Edge computing is designed to enhance the Industrial Internet of Things (IIoT) and provides many potential advantages for users. Edge computing speeds up data flow and extends knowledge of what's happening on a network. It also improves data reliability by making device data the one source of truth. And there's less latency. If there are local human-machine interfaces (HMIs), there's still local access and control even if network connectivity is lost to help prevent against losing data. Edge devices are more powerful, easier to use, and less expensive, making it very affordable to put powerful computers at the edge of a network.
At a conference I attended recently for the water industry, a fellow attendee asked a panel how to implement some basic cyber security at his water plant with essentially no budget. I loved the honesty of the question, and I posed it to a couple of our in-house industrial cyber security experts when I got back to the office. Here are eight no-cost recommendations they provided for shoring up your industrial network security.
All of us in the OT world understand that cyber security is a big deal. Doing something about it has been a challenge, however. The relationship between IT and OT has long been documented as a difficult one, but manufacturing and critical infrastructure enterprises are rapidly acknowledging the need to work together to protect networks, data, and production.
In today’s manufacturing world, businesses are rapidly adapting smart manufacturing and Industrial Internet of Things (IIoT) technology that amass valuable data from all aspects of the organization for faster, smarter decision making. According to the Industrial Ethernet Book, “by 2020 there will be an estimated 20.8 billion devices in the IoT, and more than 30 billion devices will be wireless connected.” However, this digital transformation also means that the line between information technology (IT) and operational technology (OT) is blurring more and more with every passing every year.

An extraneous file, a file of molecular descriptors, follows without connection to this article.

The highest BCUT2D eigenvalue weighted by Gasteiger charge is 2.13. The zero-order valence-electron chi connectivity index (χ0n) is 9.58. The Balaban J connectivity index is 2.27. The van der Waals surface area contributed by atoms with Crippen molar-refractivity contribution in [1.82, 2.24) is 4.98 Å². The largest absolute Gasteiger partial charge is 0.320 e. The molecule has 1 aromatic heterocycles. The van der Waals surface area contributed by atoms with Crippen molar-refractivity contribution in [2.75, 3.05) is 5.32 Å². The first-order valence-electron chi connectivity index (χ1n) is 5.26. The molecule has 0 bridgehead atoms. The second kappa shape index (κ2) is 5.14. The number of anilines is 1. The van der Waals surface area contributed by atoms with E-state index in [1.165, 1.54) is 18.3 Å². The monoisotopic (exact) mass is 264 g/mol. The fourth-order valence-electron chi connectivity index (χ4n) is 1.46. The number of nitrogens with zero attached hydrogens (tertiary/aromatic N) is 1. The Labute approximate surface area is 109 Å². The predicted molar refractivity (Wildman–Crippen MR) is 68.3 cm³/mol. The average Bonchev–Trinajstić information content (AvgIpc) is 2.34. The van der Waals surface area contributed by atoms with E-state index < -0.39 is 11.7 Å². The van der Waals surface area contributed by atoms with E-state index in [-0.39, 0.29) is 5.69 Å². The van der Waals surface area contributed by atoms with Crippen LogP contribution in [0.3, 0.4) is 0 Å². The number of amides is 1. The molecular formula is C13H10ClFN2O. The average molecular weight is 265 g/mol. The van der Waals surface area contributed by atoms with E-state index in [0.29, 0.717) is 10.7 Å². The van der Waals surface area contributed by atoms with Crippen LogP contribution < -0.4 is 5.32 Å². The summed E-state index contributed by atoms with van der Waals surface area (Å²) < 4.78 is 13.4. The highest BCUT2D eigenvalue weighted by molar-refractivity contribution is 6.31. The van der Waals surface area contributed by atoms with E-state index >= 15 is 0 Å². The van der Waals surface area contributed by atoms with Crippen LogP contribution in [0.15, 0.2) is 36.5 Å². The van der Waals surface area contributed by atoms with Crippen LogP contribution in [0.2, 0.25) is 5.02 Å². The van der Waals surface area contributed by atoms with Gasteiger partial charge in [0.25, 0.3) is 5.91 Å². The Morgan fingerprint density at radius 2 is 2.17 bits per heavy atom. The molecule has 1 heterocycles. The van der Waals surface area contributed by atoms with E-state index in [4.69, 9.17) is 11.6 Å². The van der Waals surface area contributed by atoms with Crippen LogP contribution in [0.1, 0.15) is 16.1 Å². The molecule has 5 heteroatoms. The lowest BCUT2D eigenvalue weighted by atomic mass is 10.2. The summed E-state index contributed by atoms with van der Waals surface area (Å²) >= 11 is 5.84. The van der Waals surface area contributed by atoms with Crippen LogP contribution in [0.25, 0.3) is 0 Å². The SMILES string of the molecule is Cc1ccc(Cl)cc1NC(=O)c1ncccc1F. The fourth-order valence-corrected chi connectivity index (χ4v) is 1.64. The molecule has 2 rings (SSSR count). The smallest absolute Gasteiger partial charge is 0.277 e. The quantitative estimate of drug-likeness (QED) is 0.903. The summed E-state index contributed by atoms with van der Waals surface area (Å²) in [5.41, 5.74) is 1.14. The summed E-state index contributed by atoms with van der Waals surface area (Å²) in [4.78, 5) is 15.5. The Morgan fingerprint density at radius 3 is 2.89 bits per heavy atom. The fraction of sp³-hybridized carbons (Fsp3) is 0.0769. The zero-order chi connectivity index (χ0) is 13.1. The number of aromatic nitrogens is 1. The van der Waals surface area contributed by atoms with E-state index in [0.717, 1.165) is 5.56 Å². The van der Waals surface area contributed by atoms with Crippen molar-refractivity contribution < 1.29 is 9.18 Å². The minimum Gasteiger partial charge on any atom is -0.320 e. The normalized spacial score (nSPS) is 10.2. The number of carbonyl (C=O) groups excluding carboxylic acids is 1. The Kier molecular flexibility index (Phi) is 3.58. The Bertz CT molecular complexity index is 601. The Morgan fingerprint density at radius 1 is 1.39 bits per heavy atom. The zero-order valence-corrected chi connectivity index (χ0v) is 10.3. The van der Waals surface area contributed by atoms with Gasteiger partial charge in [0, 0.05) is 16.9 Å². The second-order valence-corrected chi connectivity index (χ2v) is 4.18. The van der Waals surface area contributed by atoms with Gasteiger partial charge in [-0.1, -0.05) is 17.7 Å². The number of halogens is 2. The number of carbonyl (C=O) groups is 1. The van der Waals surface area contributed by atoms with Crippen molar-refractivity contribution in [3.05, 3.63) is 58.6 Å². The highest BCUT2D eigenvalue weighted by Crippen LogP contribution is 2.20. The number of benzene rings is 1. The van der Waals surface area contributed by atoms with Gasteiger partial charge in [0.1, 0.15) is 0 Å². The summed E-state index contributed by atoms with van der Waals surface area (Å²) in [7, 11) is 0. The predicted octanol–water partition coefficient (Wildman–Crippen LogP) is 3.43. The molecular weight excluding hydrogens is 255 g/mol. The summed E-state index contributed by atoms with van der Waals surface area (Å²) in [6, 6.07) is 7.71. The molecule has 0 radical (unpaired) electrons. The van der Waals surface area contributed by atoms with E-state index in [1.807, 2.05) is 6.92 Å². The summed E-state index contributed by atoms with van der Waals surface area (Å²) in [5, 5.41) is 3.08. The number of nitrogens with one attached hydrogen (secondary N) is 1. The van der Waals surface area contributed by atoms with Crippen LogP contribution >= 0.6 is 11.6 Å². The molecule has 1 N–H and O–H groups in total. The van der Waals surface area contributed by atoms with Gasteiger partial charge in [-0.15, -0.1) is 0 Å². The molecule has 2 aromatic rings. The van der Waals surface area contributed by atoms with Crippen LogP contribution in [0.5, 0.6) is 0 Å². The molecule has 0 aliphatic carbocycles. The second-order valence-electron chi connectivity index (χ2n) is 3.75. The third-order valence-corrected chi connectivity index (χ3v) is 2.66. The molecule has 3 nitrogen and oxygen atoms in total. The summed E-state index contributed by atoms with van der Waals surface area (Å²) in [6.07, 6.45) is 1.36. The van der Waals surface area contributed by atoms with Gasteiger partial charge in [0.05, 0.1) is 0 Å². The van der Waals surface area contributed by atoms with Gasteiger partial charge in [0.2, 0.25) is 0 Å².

This month, our ICS Cyber Security Survival Guide was featured in The Industrial Ethernet Book– the only internationally distributed journal dedicated to industrial Ethernet and wireless technologies. As the respected Internet of Things authority, The Industrial Ethernet Book is a trusted resource for forward-thinking plant manager and network administrators in manufacturing.
How to Securely Get Plant Data into an Azure Database Via a Site-to-Site VPN.
Data that is generated and resides in the plant can be extremely useful for the continued success of the company, but it often resides in a highly protected and regulated environment. Rather than pushing the information to a database on the enterprise network, many people are moving toward cloud-based data processing and analytics for greater accessibility and expandability. So how can we get the data out of that environment securely and allow the business to start further increasing the value of that data?
In 2015, the BlackEnergy trojan was used to attack the IvanoFrankivsk power station in West Ukraine and knocked out electricity in 80,000 homes. The bug was delivered via spear phishing emails, disguised as a Microsoft Office attachment from the Ukrainian parliament, and had the ability to delete critical system files and specifically sabotage industrial systems.
In our personal lives, we frequently use the cloud without giving it a second thought to store, share, and remotely access a variety of files ranging from photos to documents to movies. But, when it comes to our professional lives, in general, we have been a little more hesitant to take advantage of cloud technology. However, there are many time and cost benefits to bringing cloud technology into businesses, especially manufacturing facilities. From better reliability and more readily available data to easier scalability and elasticity and integration, there are numerous benefits to incorporating cloud technology into your manufacturing floor. Let’s take a closer look.
In 2015 there were 295 cyber security incidents reported to the Industrial Control Systems Cyber Emergency Response Team (ICS-CERT) in the US. In 69% of these incidents, proof was found of intruders successfully gaining access to critical networks. “ICS-CERT responded to a significant number of incidents enabled by insufficiently architected networks, such as ICS networks being directly connected to the Internet or to corporate networks." You can take some simple steps to keep your facility from being one of these statistics, and you can probably make most of them happen with your existing ICS network investment. (Source - ICS Cert Monitor, Dept. of Homeland Security - December 2015)